Biological Role, Health Effects, and Toxicity

  • Biological Role: Yttrium has no known biological role. The adult body contains an average of 0.5 milligrams of the element. It occurs in higher concentration in cabbage and the seeds of woody plants.
  • Health Effects and Toxicity: In humans, yttrium concentrates in bones and also the live, lungs, spleen, and kidneys. Yttrium compounds can cause lung disease. The metal is a skin and eye irritant.

Key Yttrium Facts

Atomic Number39
Atomic Weight88.90584
Group3 (transition metal)
Electron Configuration[Kr] 4d¹ 5s²
Electrons Per Shell2, 8, 18, 9, 2
State at Room Temp.Solid
Melting Point1526 °C
Boiling Point2930 °C
Density4.472 g/cm³
Heat of Fusion11.42 kJ/mol
Heat of Vaporization363 kJ/mol
Molar Heat Capacity26.53 J/(mol·K)
Oxidation States+3 (main), +2, +1, 0
Ionization Energies1st: 600 kJ/mol
Atomic Radius180 pm
Covalent Radius190±7 pm
Crystal StructureHexagonal close-packed (hcp)
Thermal Conductivity17.2 W/(m·K)
Electrical Resistivity~600 nΩ·m at 20 °C
Shear Modulus25.6 GPa
Bulk Modulus41.2 GPa
Mohs Hardness~3
Magnetic OrderingParamagnetic

More Interesting Yttrium Facts

  • Cosmic Rarity: Yttrium is more abundant in the cosmos than on Earth. Its abundance in the solar system is much higher than its crustal abundance on Earth, making it a relatively rare element here.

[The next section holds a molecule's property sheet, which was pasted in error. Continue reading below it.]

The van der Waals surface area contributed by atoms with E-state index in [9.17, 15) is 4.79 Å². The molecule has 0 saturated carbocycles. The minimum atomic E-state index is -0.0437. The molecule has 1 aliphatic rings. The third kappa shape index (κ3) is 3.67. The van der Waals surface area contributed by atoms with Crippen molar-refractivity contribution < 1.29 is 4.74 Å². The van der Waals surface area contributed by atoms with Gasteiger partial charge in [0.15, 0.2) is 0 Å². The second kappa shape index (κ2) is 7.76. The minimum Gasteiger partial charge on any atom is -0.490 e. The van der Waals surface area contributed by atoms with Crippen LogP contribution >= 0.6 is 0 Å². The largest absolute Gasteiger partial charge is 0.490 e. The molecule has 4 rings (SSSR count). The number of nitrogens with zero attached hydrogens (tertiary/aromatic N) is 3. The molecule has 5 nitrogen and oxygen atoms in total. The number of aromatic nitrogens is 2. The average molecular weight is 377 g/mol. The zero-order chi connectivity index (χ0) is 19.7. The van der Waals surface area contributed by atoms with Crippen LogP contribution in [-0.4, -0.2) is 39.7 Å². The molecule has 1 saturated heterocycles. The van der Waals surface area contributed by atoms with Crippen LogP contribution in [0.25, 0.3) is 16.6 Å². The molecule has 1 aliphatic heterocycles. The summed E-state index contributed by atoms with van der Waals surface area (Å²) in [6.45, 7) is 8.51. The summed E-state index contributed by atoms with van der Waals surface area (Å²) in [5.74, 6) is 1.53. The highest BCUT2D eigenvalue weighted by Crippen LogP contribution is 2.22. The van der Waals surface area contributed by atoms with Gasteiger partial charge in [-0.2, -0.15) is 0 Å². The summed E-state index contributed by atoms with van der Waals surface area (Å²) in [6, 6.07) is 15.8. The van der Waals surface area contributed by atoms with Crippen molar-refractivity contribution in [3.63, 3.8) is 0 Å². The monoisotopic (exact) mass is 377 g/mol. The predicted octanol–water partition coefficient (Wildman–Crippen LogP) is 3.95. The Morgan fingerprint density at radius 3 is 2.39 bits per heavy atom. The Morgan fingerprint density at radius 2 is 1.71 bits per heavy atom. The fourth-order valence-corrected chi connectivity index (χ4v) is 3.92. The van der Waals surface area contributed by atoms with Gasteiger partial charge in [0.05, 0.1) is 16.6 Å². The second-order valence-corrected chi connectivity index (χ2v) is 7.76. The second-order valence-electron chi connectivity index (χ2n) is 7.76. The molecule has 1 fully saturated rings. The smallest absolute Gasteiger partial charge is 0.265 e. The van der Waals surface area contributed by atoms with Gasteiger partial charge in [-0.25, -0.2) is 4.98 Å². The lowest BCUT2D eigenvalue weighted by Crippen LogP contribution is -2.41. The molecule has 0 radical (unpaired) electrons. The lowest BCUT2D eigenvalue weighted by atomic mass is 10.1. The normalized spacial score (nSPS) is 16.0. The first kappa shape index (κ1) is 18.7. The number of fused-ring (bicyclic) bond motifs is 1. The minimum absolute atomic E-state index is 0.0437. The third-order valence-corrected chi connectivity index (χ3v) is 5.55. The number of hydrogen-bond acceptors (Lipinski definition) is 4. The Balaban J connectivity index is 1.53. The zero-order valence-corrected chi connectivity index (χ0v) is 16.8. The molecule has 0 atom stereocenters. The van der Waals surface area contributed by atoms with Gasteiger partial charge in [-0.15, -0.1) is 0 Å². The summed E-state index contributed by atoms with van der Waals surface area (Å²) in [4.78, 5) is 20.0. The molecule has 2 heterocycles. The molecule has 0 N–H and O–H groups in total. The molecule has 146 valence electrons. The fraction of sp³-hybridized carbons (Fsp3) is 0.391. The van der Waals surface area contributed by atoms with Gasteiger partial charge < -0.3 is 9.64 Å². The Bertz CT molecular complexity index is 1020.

• Named After a Single Village: Yttrium is one of the elements named after Ytterby, a village in Sweden. Erbium, terbium, and ytterbium were also discovered in minerals from the same small village.
  • Color Television Pioneer: Yttrium played a critical role in the development of color television. Yttrium oxide was used to make the red phosphors in early color TV tubes.
  • Gemstone Component: Yttrium is a part of some gemstones, such as garnet. Yttrium aluminum garnet (YAG) is a diamond substitute.
  • Role in LED Technology: Yttrium is a component of white LEDs. It is part of the phosphor coating that converts the blue light of the LED into white light.
  • Medical Imaging: Yttrium-aluminum garnet (YAG) lasers are important for various medical imaging techniques, including in dental imaging.
  • Superconductor: Yttrium with barium, copper, and oxygen (YBa2Cu3O7) is a high-temperature superconductor.
  • Radiation Therapy: Yttrium compounds also hold promise for diagnostic and therapeutic purposes in nuclear medicine.
  • Materials: Yttrium enhances the strength and stability of glass and ceramics.


  • Dinér, Peter (2016). “Yttrium from Ytterby”. Nature Chemistry. 8 (2): 192. doi:10.1038/nchem.2442
  • Gadolin, Johan (1794). “Undersökning af en svart tung Stenart ifrån Ytterby Stenbrott i Roslagen”. Kongl. Vetenskaps Academiens Nya Handlingar. 15: 137–155.
  • Greenwood, N. N.; Earnshaw, A. (1997). Chemistry of the Elements (2nd ed.). Oxford: Butterworth-Heinemann. ISBN 978-0-7506-3365-9.
  • MacDonald, N. S.; Nusbaum, R. E.; Alexander, G. V. (1952). “The Skeletal Deposition of Yttrium”. Journal of Biological Chemistry. 195 (2): 837–841. doi:10.1016/S0021-9258(18)55794-X
  • Weast, Robert (1984). CRC, Handbook of Chemistry and Physics. Boca Raton, Florida: Chemical Rubber Company Publishing. ISBN 0-8493-0464-4.
  • Wöhler, Friedrich (1828). “Ueber das Beryllium und Yttrium”. Annalen der Physik. 89 (8): 577–582. doi:10.1002/andp.18280890805

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Yttrium Facts - Element Symbol Y or Number 39 (2024)